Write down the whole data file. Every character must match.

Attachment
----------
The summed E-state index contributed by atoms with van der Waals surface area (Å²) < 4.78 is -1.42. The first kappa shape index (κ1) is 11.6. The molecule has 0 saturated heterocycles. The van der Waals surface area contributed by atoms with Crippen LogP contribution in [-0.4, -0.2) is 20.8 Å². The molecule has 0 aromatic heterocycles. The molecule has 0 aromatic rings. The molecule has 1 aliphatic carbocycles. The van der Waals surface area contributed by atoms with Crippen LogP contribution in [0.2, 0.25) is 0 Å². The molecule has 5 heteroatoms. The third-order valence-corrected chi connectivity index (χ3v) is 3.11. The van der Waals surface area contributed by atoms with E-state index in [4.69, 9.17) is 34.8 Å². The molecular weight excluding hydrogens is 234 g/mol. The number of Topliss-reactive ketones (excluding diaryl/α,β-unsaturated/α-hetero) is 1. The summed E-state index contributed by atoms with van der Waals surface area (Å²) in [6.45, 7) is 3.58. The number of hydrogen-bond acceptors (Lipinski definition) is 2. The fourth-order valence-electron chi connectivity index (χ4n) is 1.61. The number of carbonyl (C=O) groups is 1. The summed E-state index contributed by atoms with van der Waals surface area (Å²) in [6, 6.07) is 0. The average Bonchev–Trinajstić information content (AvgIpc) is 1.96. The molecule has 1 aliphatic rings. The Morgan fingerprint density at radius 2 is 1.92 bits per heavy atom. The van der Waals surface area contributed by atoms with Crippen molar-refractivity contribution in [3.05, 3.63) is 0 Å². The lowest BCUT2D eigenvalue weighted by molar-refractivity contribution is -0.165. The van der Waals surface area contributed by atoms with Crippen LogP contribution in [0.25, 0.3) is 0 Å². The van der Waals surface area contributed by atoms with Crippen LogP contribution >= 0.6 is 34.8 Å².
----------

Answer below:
The summed E-state index contributed by atoms with van der Waals surface area (Å²) < 4.78 is -1.42. The first kappa shape index (κ1) is 11.6. The molecule has 0 saturated heterocycles. The van der Waals surface area contributed by atoms with Crippen LogP contribution in [-0.4, -0.2) is 20.8 Å². The molecule has 0 aromatic heterocycles. The molecule has 0 aromatic rings. The molecule has 1 aliphatic carbocycles. The van der Waals surface area contributed by atoms with Crippen LogP contribution in [0.2, 0.25) is 0 Å². The molecule has 5 heteroatoms. The third-order valence-corrected chi connectivity index (χ3v) is 3.11. The van der Waals surface area contributed by atoms with E-state index in [4.69, 9.17) is 34.8 Å². The molecular weight excluding hydrogens is 234 g/mol. The number of Topliss-reactive ketones (excluding diaryl/α,β-unsaturated/α-hetero) is 1. The summed E-state index contributed by atoms with van der Waals surface area (Å²) in [6.45, 7) is 3.58. The number of hydrogen-bond acceptors (Lipinski definition) is 2. The fourth-order valence-electron chi connectivity index (χ4n) is 1.61. The number of carbonyl (C=O) groups is 1. The summed E-state index contributed by atoms with van der Waals surface area (Å²) in [6, 6.07) is 0. The average Bonchev–Trinajstić information content (AvgIpc) is 1.96. The molecule has 1 aliphatic rings. The Morgan fingerprint density at radius 2 is 1.92 bits per heavy atom. The van der Waals surface area contributed by atoms with Crippen molar-refractivity contribution in [3.05, 3.63) is 0 Å². The lowest BCUT2D eigenvalue weighted by molar-refractivity contribution is -0.165. The van der Waals surface area contributed by atoms with Crippen LogP contribution in [0.25, 0.3) is 0 Å². The van der Waals surface area contributed by atoms with Crippen LogP contribution >= 0.6 is 34.8 Å².